Hey YOU. Back of the line...
The venue: Ada Scallion Pancake.
The item: Scallion pancake (cong you bing, 葱油饼), a Shanghainese traditional street food that is pork fat and scallions inside folded dough. Normally costs around 3.5rmb.
The wait: You'll need to queue up before 6am to get a number (which is written directly on your hand -- no funny business). That's limited to 50 people only. The waiting time is around 2 to 3 hours if you don't have one. We waited for a brisk 45 minutes; you'll find out why later.
A little background info: Mr. Wu (AKA "Ada") has been making scallion pancakes on Maoming Nan Lu for over three decades. 30 years. Three. Zero. Despite the physical discomfort he experiences due to a childhood deformation, he still gets up at the crack of dawn to prepare and pan fry these pancakes, single-handedly, which are priced at 5rmb each. After he's done the cooking, his shop opens at 10am daily. Except Wednesdays. Wednesdays was and are his weekend.
For 30 years.
The dedication! What a story. Ada has attracted the attentions of local food bloggers, with his maximum hype level resulting in a BBC documentary: Rick Stein's Taste of Shanghai.
However... the increase in exposure actually led to the closure of his food stand on Maoming Nan Lu, as it was discovered that he was operating without a license and was a long-time nuisance in the eyes of his neighbors. The store was shut down completely in late September of this year.
The saga continues.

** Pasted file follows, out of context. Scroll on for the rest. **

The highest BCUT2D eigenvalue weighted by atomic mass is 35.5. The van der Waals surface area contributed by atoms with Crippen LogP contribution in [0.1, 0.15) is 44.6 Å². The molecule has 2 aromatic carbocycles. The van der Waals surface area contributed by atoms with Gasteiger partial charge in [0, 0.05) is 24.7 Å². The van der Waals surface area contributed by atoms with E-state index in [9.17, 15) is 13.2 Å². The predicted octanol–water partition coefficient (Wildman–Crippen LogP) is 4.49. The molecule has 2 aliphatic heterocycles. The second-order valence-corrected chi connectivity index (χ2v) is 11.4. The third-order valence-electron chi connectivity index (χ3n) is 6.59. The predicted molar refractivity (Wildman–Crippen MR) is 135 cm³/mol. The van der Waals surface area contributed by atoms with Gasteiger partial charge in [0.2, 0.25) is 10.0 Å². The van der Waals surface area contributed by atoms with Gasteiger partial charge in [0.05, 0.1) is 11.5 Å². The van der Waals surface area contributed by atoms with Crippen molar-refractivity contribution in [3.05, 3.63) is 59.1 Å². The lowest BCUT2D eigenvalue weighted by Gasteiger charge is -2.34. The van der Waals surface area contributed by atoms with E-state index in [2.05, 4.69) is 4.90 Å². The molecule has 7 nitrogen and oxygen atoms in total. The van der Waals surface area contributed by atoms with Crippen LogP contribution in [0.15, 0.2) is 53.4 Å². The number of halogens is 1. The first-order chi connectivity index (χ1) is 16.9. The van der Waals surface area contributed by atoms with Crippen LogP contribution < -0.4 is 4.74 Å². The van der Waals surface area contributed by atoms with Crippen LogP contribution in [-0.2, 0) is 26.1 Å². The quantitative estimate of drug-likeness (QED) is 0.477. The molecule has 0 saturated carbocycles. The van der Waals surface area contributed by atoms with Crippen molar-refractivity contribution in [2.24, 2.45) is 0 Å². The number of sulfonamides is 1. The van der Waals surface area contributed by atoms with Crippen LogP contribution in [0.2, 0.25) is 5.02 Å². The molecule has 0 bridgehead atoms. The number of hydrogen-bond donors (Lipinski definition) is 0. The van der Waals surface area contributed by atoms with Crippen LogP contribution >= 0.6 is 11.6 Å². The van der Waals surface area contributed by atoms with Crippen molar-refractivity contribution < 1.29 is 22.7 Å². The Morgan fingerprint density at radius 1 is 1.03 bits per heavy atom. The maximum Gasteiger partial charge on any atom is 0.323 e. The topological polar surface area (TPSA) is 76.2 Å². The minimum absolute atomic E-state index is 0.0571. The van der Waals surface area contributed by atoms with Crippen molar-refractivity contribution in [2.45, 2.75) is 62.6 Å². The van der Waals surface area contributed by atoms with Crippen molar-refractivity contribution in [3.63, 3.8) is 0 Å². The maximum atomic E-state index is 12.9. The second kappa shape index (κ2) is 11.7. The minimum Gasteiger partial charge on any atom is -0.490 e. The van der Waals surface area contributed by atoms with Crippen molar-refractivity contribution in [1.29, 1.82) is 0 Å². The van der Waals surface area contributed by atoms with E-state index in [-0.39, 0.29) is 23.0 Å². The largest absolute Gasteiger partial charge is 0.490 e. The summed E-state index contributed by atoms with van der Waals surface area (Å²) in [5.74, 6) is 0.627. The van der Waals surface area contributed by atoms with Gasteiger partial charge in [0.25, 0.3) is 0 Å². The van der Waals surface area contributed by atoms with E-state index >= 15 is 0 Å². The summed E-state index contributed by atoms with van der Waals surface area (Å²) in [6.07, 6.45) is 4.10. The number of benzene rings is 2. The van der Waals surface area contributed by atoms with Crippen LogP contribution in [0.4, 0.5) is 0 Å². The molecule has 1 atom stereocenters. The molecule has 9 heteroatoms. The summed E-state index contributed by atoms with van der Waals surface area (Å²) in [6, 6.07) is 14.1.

Online food delivery platform Ele.me -- China's largest -- turned their attention to his plight and invested in Mr. Gu's business, helping him to reopened a shop on Ruijin Er Lu at Yongjia Lu. In just a couple of weeks, his license was renewed (and hygiene of his shop slightly improved) and now his 10,000rmb+ monthly rent is also taken care of.
This past October 28 was the opening day, with all the pancakes given out for free. Ever since then, Ada's Scallion Pancake has become so popular that scalpers charge 50rmb for one. The line doesn't look crazy, but every 20 or 30 minutes or so, only 10 pancakes are produced from his tiny shop, so it takes a while to get one. Each person can purchase at most five, two if you don't have a number.
We arrived at 9:30am, and the sign already says "pancakes are sold out, please don't line up if you don't have a number." The number holders stood closely and eagerly stared at the scallion pancakes. Some had been waiting as long as five hours. People walking by pushed and squeezed through to get a look at what the commotion was about. The numbers system left quite a few hungry.
A girl cried, almost begging: "Can you just let me have a bite? I've already come here so many times and I really want to know what it tastes like!"
Many people who got the numbers refused to sell: "no matter how much you offer", said one man, "after waiting for so long, do you think I would care about the money?". SmSh managed to get one from an old lady for ten times the price. She was number 23 -- then we were number 23 -- after waiting for half an hour.
So how did it taste?
As a Shanghainese, I have to say it's basically a thicker version of what I've had before many, many times. It tasted savory and greasy, but not unlike others you can get around the city in 30 seconds. The scallion is generous but spread unevenly on the dough. So was the salt. Aside from the crispy skin (also darker and a therefor a bit of a disappointment), there's really not much that stood out about this scallion pancake. I wouldn't consider spending 5rmb to buy such a heavy, obviously not-very-healthy food, let alone queue up for it.
Although, then again, sometimes these things are about the journey and not the destination -- which might take 30 years or even two and a half hours waiting in a line.
Ada's Scallion Pancake is at 181 Ruijin Er Lu, near Yongjia Lu.